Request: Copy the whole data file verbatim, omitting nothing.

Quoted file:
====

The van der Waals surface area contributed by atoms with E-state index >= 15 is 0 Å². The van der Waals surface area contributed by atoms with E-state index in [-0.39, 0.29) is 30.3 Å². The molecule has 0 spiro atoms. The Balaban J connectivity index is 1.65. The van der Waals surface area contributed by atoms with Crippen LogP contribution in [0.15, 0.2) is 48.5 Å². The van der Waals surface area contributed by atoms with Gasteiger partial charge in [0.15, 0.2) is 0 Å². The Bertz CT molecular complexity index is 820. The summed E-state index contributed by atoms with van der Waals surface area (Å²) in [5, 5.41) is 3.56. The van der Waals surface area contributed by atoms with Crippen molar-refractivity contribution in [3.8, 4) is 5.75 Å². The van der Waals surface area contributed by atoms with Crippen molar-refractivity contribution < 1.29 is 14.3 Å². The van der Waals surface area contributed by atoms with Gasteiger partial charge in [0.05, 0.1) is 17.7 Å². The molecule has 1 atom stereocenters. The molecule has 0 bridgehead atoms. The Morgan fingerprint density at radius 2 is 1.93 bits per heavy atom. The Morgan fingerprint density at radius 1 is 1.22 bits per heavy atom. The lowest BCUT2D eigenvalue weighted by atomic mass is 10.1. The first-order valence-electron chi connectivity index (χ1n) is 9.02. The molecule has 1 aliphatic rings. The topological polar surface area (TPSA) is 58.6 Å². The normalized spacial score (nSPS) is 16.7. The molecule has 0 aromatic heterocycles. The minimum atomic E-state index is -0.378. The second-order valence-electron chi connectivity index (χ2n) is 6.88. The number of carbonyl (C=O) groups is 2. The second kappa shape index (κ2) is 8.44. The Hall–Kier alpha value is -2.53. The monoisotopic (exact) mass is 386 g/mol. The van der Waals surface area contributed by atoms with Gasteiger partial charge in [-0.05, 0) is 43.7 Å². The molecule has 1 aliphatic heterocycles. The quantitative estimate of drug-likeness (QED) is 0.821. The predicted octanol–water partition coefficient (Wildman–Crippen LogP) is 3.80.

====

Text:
The van der Waals surface area contributed by atoms with E-state index >= 15 is 0 Å². The van der Waals surface area contributed by atoms with E-state index in [-0.39, 0.29) is 30.3 Å². The molecule has 0 spiro atoms. The Balaban J connectivity index is 1.65. The van der Waals surface area contributed by atoms with Crippen LogP contribution in [0.15, 0.2) is 48.5 Å². The van der Waals surface area contributed by atoms with Gasteiger partial charge in [0.15, 0.2) is 0 Å². The Bertz CT molecular complexity index is 820. The summed E-state index contributed by atoms with van der Waals surface area (Å²) in [5, 5.41) is 3.56. The van der Waals surface area contributed by atoms with Crippen molar-refractivity contribution in [3.8, 4) is 5.75 Å². The van der Waals surface area contributed by atoms with Crippen molar-refractivity contribution < 1.29 is 14.3 Å². The van der Waals surface area contributed by atoms with Gasteiger partial charge in [0.05, 0.1) is 17.7 Å². The molecule has 1 atom stereocenters. The molecule has 0 bridgehead atoms. The Morgan fingerprint density at radius 2 is 1.93 bits per heavy atom. The Morgan fingerprint density at radius 1 is 1.22 bits per heavy atom. The lowest BCUT2D eigenvalue weighted by atomic mass is 10.1. The first-order valence-electron chi connectivity index (χ1n) is 9.02. The molecule has 1 aliphatic rings. The topological polar surface area (TPSA) is 58.6 Å². The normalized spacial score (nSPS) is 16.7. The molecule has 0 aromatic heterocycles. The minimum atomic E-state index is -0.378. The second-order valence-electron chi connectivity index (χ2n) is 6.88. The number of carbonyl (C=O) groups is 2. The second kappa shape index (κ2) is 8.44. The Hall–Kier alpha value is -2.53. The monoisotopic (exact) mass is 386 g/mol. The van der Waals surface area contributed by atoms with Gasteiger partial charge in [-0.05, 0) is 43.7 Å². The molecule has 1 aliphatic heterocycles. The quantitative estimate of drug-likeness (QED) is 0.821. The predicted octanol–water partition coefficient (Wildman–Crippen LogP) is 3.80.